With regard to the processing procedure, data were first inspected visually to keep a number of successive periods where the required voluntary torque remained almost constant. It was also verified that TA antagonist activity, which can contaminate the agonist EMG by a cross-talk phenomenon, remained low whatever the timeline of data collection (BDC1, BDC2, R+2/+3, and R+5/+6). After this windowing, the EMG of Sol, GL, and GM were averaged over the remaining periods and then rectified and summed up to express the TS activity. This method is particularly adequate at relatively high frequencies (>6 Hz) at which the stretch reflex may consist in a more synchronous burst and the voluntary background EMG activity is low in relation to the reflexly evoked EMG response. At the lowest frequencies (4 and 5 Hz), reflex activities of the averaged and then rectified EMG signals were seldom detectable (see Fig. 1). Because the present study mainly concerned the analysis of the early, monosynaptic component of the stretch reflex, averaging before rectification favored the delineation of such time-locked, periodic EMG signals (13). Moreover, because the EMG of Sol, GM, and GL were first averaged and then rectified, no correction of the voluntary background EMG activity was necessary (see also Fig. 1). Thus data processing was conducted over frequencies ranging from 6 to 16 Hz. A mean stretch reflex amplitude (S̅R̅A̅), expressed by the ratio between stretch reflex area and duration, was normalized with respect to mean Mmax (M̄max: Mmaxarea/Mmax duration) and related to each frequency of the imposed perturbation. The area under theS̅R̅A̅/M̅ max-frequency curve obtained was defined as the frequency distribution of the S̅R̅A̅(FD-S̅R̅A̅). This parameter was validated to express changes in TS stretch reflex excitability (25).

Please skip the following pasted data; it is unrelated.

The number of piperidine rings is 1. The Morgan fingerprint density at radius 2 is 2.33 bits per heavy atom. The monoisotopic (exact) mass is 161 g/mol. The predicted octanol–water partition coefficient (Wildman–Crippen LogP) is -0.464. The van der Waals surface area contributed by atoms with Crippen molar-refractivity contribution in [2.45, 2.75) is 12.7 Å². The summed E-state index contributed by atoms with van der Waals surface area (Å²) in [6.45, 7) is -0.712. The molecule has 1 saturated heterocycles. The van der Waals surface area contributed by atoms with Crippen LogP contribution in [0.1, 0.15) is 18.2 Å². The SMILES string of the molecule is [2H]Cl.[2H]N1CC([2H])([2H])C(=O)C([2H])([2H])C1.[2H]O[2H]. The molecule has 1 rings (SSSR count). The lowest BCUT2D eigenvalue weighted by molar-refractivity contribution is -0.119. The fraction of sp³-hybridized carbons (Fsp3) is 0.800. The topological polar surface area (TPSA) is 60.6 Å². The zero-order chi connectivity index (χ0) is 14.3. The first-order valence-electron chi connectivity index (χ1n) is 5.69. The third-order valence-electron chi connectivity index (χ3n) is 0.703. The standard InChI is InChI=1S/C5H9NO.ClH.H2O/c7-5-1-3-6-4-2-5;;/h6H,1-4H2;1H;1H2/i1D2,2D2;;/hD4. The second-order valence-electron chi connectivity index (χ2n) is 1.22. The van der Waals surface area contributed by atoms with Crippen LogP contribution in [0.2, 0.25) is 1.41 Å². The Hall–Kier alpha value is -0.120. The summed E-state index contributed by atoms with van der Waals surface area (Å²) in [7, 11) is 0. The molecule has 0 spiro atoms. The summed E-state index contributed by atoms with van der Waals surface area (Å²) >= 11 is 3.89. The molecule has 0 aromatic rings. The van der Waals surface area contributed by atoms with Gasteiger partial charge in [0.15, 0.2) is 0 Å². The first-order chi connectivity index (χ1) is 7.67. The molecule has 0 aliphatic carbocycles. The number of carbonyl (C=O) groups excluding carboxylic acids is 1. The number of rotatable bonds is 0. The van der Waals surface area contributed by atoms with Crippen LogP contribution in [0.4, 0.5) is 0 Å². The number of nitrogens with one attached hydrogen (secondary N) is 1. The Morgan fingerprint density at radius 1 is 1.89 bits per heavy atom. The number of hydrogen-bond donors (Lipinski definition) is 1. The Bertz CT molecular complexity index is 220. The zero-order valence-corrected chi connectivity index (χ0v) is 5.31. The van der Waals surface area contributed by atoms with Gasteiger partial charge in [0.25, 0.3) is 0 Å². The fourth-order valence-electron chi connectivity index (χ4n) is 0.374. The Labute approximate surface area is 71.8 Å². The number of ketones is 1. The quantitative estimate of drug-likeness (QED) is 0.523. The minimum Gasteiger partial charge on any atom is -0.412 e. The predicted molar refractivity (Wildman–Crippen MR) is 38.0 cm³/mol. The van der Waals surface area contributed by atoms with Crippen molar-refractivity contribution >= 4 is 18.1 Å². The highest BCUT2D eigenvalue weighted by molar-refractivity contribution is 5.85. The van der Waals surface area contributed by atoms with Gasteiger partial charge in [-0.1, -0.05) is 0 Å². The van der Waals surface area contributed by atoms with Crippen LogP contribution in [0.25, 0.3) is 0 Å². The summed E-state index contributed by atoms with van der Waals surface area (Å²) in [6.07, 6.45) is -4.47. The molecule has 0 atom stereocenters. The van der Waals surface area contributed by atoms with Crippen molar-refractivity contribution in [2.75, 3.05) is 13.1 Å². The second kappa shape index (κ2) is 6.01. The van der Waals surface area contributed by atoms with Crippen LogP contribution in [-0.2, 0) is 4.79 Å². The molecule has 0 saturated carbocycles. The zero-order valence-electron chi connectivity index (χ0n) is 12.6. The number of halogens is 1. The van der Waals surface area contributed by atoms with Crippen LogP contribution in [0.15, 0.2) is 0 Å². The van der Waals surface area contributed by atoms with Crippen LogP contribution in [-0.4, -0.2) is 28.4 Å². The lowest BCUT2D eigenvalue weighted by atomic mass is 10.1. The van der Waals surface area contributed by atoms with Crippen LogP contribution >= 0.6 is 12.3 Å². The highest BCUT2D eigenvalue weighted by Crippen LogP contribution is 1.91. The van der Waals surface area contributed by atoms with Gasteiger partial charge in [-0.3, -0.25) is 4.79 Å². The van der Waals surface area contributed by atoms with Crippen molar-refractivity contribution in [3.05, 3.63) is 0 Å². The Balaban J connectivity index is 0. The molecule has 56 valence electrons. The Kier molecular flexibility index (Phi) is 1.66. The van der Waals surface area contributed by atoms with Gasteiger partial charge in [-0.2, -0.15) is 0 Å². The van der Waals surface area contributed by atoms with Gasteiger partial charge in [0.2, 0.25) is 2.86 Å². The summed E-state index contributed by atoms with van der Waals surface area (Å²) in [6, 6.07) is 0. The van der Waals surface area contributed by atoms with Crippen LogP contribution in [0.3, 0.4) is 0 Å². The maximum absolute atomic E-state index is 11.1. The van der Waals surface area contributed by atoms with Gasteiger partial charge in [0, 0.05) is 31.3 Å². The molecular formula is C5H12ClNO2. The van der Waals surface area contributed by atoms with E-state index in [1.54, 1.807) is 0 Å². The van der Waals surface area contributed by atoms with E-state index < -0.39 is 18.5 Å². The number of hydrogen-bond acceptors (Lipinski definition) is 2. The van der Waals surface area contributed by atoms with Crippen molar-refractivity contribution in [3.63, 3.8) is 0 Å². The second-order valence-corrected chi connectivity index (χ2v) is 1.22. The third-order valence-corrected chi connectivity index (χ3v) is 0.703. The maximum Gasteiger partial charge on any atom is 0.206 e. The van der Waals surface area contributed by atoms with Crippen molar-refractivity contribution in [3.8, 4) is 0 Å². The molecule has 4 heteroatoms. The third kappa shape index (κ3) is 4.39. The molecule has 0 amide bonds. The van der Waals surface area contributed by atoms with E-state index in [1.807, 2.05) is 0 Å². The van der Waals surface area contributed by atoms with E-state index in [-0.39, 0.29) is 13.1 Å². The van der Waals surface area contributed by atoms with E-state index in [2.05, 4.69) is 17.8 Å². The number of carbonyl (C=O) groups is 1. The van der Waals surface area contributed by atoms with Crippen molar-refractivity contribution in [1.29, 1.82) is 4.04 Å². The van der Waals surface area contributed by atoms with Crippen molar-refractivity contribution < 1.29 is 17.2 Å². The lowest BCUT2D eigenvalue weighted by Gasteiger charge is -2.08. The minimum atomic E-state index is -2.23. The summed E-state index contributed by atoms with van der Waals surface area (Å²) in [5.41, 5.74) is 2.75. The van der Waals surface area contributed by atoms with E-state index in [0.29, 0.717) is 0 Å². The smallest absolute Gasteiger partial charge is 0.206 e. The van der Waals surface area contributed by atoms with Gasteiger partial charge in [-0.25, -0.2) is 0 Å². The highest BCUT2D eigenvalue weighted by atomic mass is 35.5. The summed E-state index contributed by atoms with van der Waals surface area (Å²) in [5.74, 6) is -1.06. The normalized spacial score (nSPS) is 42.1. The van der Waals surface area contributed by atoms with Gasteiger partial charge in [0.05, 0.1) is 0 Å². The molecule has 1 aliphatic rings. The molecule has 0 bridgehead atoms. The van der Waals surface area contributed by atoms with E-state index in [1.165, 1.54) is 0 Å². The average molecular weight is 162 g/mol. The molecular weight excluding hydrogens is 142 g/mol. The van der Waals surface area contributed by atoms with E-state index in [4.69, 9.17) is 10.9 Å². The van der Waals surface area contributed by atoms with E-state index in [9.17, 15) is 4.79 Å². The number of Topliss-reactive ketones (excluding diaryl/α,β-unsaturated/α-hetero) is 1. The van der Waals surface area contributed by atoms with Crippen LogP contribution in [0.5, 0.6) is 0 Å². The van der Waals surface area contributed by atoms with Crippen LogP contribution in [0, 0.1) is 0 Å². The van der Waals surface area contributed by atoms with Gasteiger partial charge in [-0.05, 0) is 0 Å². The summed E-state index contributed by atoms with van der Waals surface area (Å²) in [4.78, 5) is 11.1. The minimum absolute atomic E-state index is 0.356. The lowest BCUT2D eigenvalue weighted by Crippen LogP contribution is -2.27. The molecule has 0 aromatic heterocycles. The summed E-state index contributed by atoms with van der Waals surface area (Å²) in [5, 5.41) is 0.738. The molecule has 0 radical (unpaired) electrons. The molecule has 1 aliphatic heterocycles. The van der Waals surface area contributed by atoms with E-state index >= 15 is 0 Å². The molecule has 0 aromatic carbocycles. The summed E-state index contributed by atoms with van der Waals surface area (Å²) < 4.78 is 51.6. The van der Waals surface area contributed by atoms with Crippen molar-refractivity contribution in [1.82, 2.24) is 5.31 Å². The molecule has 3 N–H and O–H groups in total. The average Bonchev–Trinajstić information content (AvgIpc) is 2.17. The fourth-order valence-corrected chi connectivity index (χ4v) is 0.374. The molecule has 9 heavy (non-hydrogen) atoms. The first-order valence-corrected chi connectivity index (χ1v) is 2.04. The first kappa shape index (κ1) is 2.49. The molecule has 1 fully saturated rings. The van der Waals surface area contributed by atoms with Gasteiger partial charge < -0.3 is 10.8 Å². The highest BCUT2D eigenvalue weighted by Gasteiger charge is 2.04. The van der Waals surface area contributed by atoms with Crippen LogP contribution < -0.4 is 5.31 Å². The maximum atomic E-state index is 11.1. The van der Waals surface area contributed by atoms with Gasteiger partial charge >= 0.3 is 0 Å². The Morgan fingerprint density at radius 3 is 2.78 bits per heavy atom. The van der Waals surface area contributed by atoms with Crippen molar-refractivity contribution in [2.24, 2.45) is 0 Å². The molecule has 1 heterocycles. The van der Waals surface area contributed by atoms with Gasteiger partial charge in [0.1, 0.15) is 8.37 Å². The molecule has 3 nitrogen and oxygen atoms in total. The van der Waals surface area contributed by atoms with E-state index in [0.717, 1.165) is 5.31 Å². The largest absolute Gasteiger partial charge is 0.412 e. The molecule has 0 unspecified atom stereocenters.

Detailed information about the experimental protocol and the data processing have already been reported elsewhere (26) but will be reviewed briefly here.
Elastic properties of the musculoarticular system were determined by using sinusoidal perturbations with no participation of the cosmonaut (i.e., 0% of MVC). Sinusoidal perturbations (3° peak to peak) were imposed over frequencies ranging from 4 to 16 Hz and were used to construct frequency-response functions (i.e., Bode diagrams). To do so, averaged displacement-to-torque ratios and the phase shift between displacement and torque were plotted against the imposed frequency. Such a Bode diagram reflects the mixed mechanical contribution from inertia (I), viscosity (B), and elasticity (K) according to the formula Equation 1where T is the torque, Θ is angular displacement, tis time, dΘ/dt is angular velocity, and dΘ2/dt 2 is angular acceleration. Because measurements were performed in passive conditions, musculoarticular stiffness was expressed as Kp.
These sinusoidal perturbations were performed once in BDC1 or BDC2 and on R+2/+3. Because of the restrained time schedule of the cosmonauts, we could not conduct this part of the experiment on R+5/+6.